6. Ionic abundances
The ionic abundances have been derived with the usual assumption that the line emission originates in a layer characterized by single values for the density (given by ) and the temperature. The values of have been used +, N+, S+, to determine the abundances of those ions with low ionization degree: O Cl + and Ni ++ . The values of have been used (when available, otherwise) to determine the rest of the ionic abundances: O++, S++, Cl ++, Ar ++, Ar 3+, He + and C++ . The intensity ratios used to determine the ionic abundances relative to H+ are listed in Table 4.
Table 4. Line ratios used in the abundance determination.
HI emissivities have been taken from Hummer & Storey (1987), the emissivities for the forbidden lines (excluding [ClII ] and the Ni lines) have been calculated with the IRAF nebular package, with the atomic parameters referenced therein (version of 1997 May).
The atomic data for Cl + (not considered in IRAF) have been taken from the compilation by Mendoza (1983).
The lines [NiII ] 7378, 7412 and [NiIII ] 7890 could be measured in some objects, but the determination of the Ni abundance is hampered by several problems. Both [NiII ] lines are severely affected by fluorescence effects (Lucy 1995). On the other hand, there are no calculations in the literature for the collision strengths of Ni ++, although Osterbrock et al. (1992) present some estimates based on the collision strengths of Fe 6+ . Furthermore, the [NiIII ] 7890 line is affected by sky emission, and ionization models - needed to estimate the contribution of Ni 3+ to the total abundance - do not usually consider the Ni ions. Anyway, the abundance ratio has been calculated with the approximations used by Osterbrock et al. (1992), but these values must be considered with caution and no attempt will be made to determine the total Ni abundance.
The abundance ratio has been obtained from the intensity of the recombination line CII , using the relationship derived by Peimbert et al. (1995), which is based on the recombination coefficient calculated by Péquignot et al. (1991):
The HeI emissivities have been taken from Smits (1991). [Smits (1996) presents more accurate calculations, but the results are very similar to those of Smits (1991) for the lines and physical conditions considered here.] The values derived for must be corrected for the effects of collisional excitation and self-absorption. The collisional corrections have been obtained from the empirical formulas given by Clegg (1987); the correction factors are below 17% for the lines used in the abundance determination (4471, 5876 and 6678). The effective optical depth for self-absorption processes and the corresponding correction factors have been estimated from the calculations of Almog & Netzer (1989). The optical depth adopted for each area is the mean value of those implied by and ; the correction factors for self-absorption are %.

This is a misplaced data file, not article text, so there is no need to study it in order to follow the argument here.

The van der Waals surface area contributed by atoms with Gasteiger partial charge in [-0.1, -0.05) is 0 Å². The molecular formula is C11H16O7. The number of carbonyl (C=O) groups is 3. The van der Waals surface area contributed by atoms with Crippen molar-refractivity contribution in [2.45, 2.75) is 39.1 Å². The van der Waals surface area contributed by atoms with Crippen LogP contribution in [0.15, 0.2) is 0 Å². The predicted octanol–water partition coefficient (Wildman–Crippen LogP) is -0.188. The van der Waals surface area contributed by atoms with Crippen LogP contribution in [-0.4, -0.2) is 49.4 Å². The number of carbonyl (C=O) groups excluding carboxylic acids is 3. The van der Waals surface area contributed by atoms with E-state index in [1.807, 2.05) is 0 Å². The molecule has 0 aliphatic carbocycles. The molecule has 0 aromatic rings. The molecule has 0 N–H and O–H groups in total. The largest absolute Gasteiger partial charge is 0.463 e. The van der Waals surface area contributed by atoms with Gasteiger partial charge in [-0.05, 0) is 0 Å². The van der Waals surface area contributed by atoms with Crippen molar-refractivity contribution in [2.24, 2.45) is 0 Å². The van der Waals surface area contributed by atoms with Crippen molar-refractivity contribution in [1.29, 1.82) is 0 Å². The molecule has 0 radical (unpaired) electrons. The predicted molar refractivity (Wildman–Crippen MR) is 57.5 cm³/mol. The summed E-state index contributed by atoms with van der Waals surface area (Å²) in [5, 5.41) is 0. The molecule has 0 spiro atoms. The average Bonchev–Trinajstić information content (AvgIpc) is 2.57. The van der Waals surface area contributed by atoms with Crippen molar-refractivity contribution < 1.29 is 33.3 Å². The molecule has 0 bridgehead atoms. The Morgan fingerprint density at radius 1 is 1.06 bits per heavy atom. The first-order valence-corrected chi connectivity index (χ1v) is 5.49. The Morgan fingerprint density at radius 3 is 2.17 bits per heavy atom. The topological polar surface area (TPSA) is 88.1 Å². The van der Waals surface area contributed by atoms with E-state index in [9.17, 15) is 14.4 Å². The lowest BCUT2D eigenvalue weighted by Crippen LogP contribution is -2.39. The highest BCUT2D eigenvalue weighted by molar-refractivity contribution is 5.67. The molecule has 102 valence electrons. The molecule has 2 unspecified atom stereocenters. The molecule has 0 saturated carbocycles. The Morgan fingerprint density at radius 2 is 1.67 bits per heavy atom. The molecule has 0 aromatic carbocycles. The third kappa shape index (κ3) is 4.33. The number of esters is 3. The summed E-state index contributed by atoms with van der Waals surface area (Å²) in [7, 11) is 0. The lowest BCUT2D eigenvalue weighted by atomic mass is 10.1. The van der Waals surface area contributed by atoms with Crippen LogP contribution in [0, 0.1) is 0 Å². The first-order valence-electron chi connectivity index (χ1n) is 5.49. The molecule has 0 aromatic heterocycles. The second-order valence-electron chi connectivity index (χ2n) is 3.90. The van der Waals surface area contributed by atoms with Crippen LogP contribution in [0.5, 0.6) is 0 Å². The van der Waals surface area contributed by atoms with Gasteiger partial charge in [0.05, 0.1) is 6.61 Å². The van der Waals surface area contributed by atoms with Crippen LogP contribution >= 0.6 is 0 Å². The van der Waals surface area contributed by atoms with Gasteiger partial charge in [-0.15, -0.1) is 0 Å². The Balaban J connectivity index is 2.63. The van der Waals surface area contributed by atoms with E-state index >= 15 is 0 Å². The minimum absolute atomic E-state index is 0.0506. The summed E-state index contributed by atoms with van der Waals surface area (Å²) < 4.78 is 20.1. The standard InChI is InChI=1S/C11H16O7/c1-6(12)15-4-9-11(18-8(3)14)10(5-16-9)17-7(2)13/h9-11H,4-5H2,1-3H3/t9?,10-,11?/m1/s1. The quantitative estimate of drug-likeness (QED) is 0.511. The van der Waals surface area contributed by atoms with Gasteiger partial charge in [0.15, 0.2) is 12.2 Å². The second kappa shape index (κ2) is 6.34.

The values obtained for the ionic abundances are listed in Table 5. Note that the values of the abundance ratio are not presented for the regions studied in M43. The spectra of this nebula - the only object in the sample which is excited by a B star (NU Ori) - are greatly affected by dust-scattered stellar light, in such a way that some HeI lines, like 4471, 4713 or 4922, are completely swallowed up by the stellar absorption lines. The HI lines (mainly H and H) are also affected, but to a much lower degree. A lower limit to the He + abundance in M43 has been obtained from the least affected HeI lines, 5876 and 6678: . On the other hand, the CII line could not be measured in M43. An upper limit to its intensity implies , but this value is too low (even for this low-excitation object) and CII is probably affected by the corresponding absorption feature in the dust-scattered stellar spectrum.
Table 5. Ionic abundances .
© European Southern Observatory (ESO) 1999
Online publication: November 16, 1999